Title: Leaders: Myth and Reality

Author: General Stanley McChrystal

Review by: Mark Becker, President, Georgia State University

Mark Becker

What drew me to this book is the subtitle, not the title. Gen. Stanley McChrystal is now a senior fellow at Yale University, and I have heard him speak, so I knew about his previous books and his personal experience as a leader on the battlefield and beyond. 

This book, however, intrigued me because it promised to be a candid examination of leadership by exploding myths using mini-biographies of 13 notable figures from history. These were organized by leader “types”: Marble Man, Founders, Geniuses, Zealots, Heroes, Power Brokers and Reformers.

I found the diversity of individual leaders chosen particularly compelling: Robert E. Lee, Walt Disney, Coco Chanel, Albert Einstein, Leonard Bernstein, Maximilian Robespierre, Abu Musab Al-Zarqawi, Zheng He, Harriet Tubman, Boss Tweed, Margaret Thatcher, Martin Luther and Dr. Martin Luther King Jr.

Leadership is an ever-present topic of conversation and study in my line of work: higher education. We at Georgia State have academic programs devoted to preparing students for careers as leaders and leadership-development programs for faculty and staff. Very often, individuals engage me in conversation wanting to know how to become a leader and what to do when asked to lead. The questions are straightforward; the answers are not.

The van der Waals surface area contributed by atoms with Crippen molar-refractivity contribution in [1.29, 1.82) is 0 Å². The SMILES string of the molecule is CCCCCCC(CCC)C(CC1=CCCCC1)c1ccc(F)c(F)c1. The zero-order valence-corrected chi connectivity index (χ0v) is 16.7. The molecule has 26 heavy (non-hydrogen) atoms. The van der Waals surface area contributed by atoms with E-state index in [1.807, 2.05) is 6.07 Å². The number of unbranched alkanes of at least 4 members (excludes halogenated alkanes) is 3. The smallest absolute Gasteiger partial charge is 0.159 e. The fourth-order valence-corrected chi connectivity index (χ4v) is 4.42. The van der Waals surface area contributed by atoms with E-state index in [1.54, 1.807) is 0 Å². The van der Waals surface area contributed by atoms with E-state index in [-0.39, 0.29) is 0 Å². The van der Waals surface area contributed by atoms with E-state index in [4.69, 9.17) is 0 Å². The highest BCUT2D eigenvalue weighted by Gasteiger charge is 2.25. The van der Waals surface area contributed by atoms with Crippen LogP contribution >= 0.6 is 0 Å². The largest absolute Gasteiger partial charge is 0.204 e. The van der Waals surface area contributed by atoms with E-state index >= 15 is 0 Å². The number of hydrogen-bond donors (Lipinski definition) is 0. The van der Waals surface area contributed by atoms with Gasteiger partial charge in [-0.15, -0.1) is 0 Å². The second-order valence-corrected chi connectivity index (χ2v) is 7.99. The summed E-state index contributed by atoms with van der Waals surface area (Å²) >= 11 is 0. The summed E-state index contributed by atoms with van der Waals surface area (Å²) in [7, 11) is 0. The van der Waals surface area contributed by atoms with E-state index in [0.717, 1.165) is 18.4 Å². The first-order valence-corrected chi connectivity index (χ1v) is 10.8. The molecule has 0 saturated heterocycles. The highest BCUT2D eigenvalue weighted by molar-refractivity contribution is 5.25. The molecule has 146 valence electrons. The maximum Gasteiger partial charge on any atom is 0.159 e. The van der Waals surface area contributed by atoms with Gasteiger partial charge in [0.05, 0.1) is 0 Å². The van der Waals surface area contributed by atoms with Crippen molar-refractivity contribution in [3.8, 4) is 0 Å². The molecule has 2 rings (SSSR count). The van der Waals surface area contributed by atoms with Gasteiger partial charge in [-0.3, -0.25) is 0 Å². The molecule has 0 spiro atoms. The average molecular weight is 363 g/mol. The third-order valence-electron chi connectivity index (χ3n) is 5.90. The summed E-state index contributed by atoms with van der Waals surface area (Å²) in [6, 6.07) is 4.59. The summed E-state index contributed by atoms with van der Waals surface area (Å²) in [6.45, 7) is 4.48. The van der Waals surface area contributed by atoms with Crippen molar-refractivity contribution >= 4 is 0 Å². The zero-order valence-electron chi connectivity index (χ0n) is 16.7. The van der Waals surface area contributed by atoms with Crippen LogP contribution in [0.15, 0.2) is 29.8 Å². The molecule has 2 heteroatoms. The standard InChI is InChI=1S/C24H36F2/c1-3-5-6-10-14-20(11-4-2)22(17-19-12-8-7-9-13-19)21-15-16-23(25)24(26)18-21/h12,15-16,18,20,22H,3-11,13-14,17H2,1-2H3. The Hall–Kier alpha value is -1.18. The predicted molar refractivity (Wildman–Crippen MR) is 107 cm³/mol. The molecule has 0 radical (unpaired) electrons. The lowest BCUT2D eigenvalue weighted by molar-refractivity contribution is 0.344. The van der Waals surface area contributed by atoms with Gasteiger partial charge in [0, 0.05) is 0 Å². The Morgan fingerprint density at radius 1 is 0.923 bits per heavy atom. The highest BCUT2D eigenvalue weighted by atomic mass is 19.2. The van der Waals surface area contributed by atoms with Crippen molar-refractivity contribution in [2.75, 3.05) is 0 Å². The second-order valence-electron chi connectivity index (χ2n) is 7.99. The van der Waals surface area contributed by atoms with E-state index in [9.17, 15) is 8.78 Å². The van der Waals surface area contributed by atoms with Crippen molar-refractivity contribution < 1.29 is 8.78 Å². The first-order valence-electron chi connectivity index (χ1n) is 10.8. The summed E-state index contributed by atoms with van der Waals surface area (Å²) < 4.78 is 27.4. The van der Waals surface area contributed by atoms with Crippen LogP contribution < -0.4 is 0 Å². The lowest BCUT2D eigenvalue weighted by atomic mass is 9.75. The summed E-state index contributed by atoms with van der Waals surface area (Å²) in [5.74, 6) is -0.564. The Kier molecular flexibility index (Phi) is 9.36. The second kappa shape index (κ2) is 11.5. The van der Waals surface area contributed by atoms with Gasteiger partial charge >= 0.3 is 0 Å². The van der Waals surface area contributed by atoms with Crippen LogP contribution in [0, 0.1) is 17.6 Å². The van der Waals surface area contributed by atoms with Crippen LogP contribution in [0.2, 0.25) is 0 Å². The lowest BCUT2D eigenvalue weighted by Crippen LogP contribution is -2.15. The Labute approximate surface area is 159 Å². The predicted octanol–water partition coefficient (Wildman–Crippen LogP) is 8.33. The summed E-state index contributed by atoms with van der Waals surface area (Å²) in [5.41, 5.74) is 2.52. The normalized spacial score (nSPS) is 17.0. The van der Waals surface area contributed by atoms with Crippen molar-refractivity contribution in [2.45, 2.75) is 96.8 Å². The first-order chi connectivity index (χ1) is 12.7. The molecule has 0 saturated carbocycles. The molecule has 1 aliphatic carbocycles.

McChrystal’s book does not provide a formula, nor easy answers to the questions I’m often asked. It does, however, tackle head on the challenges of the so-called “Great Man” theory of leadership, and it provides a framework for thinking about types of leaders, as well as the circumstances and context that accompany effective leadership.

The biographies complemented and enhanced my understanding of leaders I know, as well as other historical figures I have studied. Furthermore, McChrystal’s nuanced examination of the context of leadership helped me to more deeply reflect on my own career and how I lead.

With all of this as background, I expect to be better able to mentor and advise those who aspire to leadership, as well as those who may be chosen to lead even though that may not be their focus.

Read Dr. Becker’s previous reviews:

Books 2017: Mastering the Art of Suffering, On Peaks and In Life

Books 2016: An Appalachian Memoir That Helps Explain Endemic Poverty, Trump’s Rise

Books 2015: On Leadership, Altitude Is Everything for Georgia State President

Books 2014: A Vivid Fictional Window Into North Korea

Books 2013: Tackling the World’s Toughest Peak

Editor’s note: This review is part of Global Atlanta’s annual project asking influential readers and community leaders to review the most impactful book they read during the course of the year. This endeavor has continued each year since 2010. Purchases through the Amazon affiliate links at top will provide a commission to Global Atlanta. All books were chosen and reviews written independently, with only mild editing from our staff.